Belfast, Ormeau Embankment
Digitised as part of the BFI's Unlocking Film Heritage project
British Film Institute, UTV
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Did you hurl haggis for Northern Ireland in 1980? If you missed your chance you can train for the next World Championships with this helpful news story. Hagrarian Robin Dunseath guides us through the rules and relics of this ancient tradition before having a hurl. Will reporter Gerry Kelly manage to keep his dignity as he clambers onto a whiskey barrel to address the heather? Wait for the sound of the haggis hooter to find out.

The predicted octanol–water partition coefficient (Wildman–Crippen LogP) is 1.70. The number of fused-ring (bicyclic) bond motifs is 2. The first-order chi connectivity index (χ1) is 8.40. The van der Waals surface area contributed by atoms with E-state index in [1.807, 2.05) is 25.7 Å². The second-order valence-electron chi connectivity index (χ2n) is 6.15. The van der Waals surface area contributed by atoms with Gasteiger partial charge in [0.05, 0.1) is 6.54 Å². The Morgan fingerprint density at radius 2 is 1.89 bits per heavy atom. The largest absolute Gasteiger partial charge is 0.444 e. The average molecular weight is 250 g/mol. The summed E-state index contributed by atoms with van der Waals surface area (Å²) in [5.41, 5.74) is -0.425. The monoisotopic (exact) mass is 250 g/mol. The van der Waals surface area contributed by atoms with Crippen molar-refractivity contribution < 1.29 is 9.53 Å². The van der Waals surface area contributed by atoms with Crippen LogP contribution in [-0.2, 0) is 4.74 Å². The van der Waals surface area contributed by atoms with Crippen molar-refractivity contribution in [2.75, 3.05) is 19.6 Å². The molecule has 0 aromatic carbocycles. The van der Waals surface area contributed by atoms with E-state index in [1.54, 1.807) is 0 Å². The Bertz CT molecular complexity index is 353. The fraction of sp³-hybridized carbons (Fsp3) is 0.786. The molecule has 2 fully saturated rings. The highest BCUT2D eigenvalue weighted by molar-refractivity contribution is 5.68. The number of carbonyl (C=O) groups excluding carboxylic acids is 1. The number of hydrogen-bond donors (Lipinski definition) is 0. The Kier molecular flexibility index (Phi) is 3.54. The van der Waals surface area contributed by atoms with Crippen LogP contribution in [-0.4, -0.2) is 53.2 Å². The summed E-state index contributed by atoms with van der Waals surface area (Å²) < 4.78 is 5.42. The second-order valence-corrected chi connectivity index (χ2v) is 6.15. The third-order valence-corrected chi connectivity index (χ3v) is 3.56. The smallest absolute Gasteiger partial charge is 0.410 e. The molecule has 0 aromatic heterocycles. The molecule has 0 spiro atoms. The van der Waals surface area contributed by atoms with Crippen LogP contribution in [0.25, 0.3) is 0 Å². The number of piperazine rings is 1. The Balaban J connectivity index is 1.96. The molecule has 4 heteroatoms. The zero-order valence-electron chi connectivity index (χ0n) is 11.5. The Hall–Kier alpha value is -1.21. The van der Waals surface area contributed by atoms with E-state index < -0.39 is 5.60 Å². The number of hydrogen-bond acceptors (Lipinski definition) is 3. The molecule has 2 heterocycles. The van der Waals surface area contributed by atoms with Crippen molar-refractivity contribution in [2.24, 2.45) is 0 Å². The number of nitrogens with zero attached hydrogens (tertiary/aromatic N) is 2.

In 2004 Dunseath revealed he had made it all up. Haggis hurlers were surprised and some were angry, including world record holder Alan Pettigrew “he invented the history? That's rubbish. He may have helped revive the sport, but he didn't make it up. The history is real." This Scottish sport may be an Irish joke however it has developed a real history, even if it only dates back to 1977. The hoax began with a newspaper ad inviting people to hurl haggis at Edinburgh’s Gathering of the Clans. Hundreds turned up to take part taking the idea home to set up contests across the globe. It is now a professional sport as well as a farcical tradition like the Great Selkirk Haggis Hunt. This material is Courtesy of the UTV Archive.
Gerry Kelly interviews Robin Dunseath. Filmed by Ramsey Nelson for Good Evening Ulster.